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Online film successful in reducing certain HIV risk behaviors
At-risk people watch 9-minute video
Internet-browsing men who have sex with men (MSM) apparently will respond to a dramatic, online short film with a message about reducing sexual risk behaviors, new research shows.
Investigators created a 9-minute video drama called "The Morning After" available for viewing online at www.hivbigdeal.org. They recruited more than 1,000 men through banner ads on a popular MSM Web sites: www.manhunt.net.1
"We had recruited men for other studies from that site, and we used a banner that was put on an exit page, so virtually everyone saw it," says Mary Ann Chiasson, DrPH, vice president of Medical and Health Research Association in New York, NY.
Participants completed a baseline behavioral questionnaire, watched the video, and then answered additional survey questions.1
There also was an online consent form that explained the study, Chiasson adds.
Researchers also requested that participants include their email address, and 971 responded with a working email address, Chiasson says.
This request apparently did not turn off potential participants, and 522 men, or 54 percent, responded to a follow-up survey at three months, she notes.
"This was the first time we've done a follow-up online," Chiasson says. "We were extremely pleased with the results because we didn't know if people would be willing to watch the movie or complete the follow-up survey."
Investigators were not permitted by the institutional review board (IRB) to ask participants about their HIV status on the first questionnaire because of confidentiality concerns regarding the simultaneous request for email addresses, Chiasson says.
"So, we didn't ask about their HIV status until the second survey," she adds.
From that data, they found that 6.7 percent of the men who self-identified as HIV negative had developed a new HIV infection within the three months after viewing the video, Chiasson explains.
"I think probably the men who were really concerned about their risk behavior were motivated to test," she says.
Other findings were that after viewing the intervention video, the men were three times more likely to disclose their HIV status to their sexual partners, Chiasson adds.
"I think disclosure is an area that needs to be looked at a lot more," Chiasson says. "To us, these findings were quite important."
The survey asked participants, at the three-month follow-up, questions about their thoughts about the video and how it affected them.
"One of the most striking findings is that men found the video provocative," Chiasson says. "This was the whole point of the video's structure, to initiate critical thinking in the men who viewed it."
The video begins with an attractive young man named Josh looking at dating profiles of other men via the Internet. It shows him instant messaging one man and arranging a date. They meet at a bar, drink, and end up in bed. The next morning Josh wakes up first and heads to the bathroom to wash his face. He opens the medicine cabinet to find toothpaste and spots a pill bottle. It's a prescription for an HIV antiretroviral pill.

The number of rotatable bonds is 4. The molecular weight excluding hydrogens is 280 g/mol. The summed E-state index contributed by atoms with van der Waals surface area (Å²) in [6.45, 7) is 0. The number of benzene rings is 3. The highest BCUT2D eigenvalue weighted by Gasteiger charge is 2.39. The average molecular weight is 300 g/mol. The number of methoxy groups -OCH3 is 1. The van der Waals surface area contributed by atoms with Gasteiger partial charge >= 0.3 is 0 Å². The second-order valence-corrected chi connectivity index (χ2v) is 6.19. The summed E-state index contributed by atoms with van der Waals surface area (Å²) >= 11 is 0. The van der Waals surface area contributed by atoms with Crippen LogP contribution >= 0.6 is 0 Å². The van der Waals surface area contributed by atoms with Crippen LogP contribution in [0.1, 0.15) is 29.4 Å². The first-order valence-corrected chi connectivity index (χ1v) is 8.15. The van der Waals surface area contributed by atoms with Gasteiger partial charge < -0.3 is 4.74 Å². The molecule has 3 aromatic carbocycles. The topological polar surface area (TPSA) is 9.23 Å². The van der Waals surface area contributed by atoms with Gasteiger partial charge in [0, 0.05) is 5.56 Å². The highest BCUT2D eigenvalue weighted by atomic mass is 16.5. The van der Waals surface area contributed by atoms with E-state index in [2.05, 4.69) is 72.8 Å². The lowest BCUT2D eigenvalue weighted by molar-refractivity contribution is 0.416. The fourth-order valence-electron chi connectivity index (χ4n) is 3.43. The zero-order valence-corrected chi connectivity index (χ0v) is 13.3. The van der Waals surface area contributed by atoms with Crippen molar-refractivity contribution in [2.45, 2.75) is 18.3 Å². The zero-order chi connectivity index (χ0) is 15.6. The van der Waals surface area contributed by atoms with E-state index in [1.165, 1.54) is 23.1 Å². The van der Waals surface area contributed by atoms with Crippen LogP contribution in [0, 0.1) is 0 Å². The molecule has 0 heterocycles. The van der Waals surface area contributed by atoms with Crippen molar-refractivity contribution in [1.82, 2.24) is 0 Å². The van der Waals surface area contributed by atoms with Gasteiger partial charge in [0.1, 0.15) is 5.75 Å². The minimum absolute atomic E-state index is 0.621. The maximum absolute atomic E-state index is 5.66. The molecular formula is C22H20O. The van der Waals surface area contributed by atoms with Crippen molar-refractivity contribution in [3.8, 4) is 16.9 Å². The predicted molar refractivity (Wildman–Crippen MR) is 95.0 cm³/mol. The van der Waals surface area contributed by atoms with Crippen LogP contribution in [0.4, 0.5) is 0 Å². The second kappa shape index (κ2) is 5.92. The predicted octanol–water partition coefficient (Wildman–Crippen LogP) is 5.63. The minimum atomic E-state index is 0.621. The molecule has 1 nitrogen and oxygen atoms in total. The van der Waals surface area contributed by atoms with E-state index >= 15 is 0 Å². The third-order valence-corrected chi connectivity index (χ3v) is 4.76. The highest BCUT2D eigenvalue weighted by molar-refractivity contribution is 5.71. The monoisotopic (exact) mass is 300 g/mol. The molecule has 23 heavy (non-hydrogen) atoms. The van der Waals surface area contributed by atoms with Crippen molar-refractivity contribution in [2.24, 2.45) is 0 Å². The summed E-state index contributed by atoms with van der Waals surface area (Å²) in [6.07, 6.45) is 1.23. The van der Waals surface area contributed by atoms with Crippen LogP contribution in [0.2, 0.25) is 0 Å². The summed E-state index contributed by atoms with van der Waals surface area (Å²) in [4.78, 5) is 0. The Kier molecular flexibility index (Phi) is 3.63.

Josh makes an excuse to his partner and leaves, immediately calling his best friends who meet him at a café. He tells them what happened and that he doesn't even remember if his partner Eric had used condoms the night before. They tell Josh that he has to cut back on his drinking and start asking partners about their HIV status. Then Eric spots Josh from the street, crosses over to his table at the café, and the two men have their own conversation about HIV disclosure, responsibility, and protection.
The video ends with the message that HIV still is a big deal, and the Website provides a list of resources, referrals, and links for more information.
The video was designed to set up a situation that might happen to MSM and to encourage them to think about it, she adds.
"We asked them if they had ever been in a situation like that, and 50 percent of the men said they had," Chiasson says. "Our pre-design focus groups had tapped into a situation that does happen to people."
The video has been available online since June, 2006, and through 2007, there were more than 30,000 hits to view it. The video is also available on YouTube, and it's had 16,000-plus hits there, Chiasson says.
"We're going to be starting a marketing campaign in the spring of 2008," she says.
First, investigators need to complete enrollment for a randomized, controlled trial that features a second episode to "The Morning After," titled, "The Test," Chiasson says.
In the second episode, the same characters appear, and Josh gets tested for HIV.
"We're very pleased with this intervention and hope to be continuing it in the future," she says. "There is room for all kinds of HIV interventions, and I think an inexpensive intervention that may not be as intensive, but can reach many people, has the potential for changing behavior."
Since making the video available online and discussing it at national conferences, investigators have been asked by HIV providers and clinics for DVD copies, Chiasson says.
"People want to use it in small groups for discussion and counseling," Chiasson notes. "It stimulates conversation and critical thinking."
[Editor's note: For those who would like to obtain a copy of "The Morning After," it is available on-line for a free download at www.hivbigdeal.com, or they can contact Mary Ann Chiasson, DrPH, at MAChiasson@mhra.org.]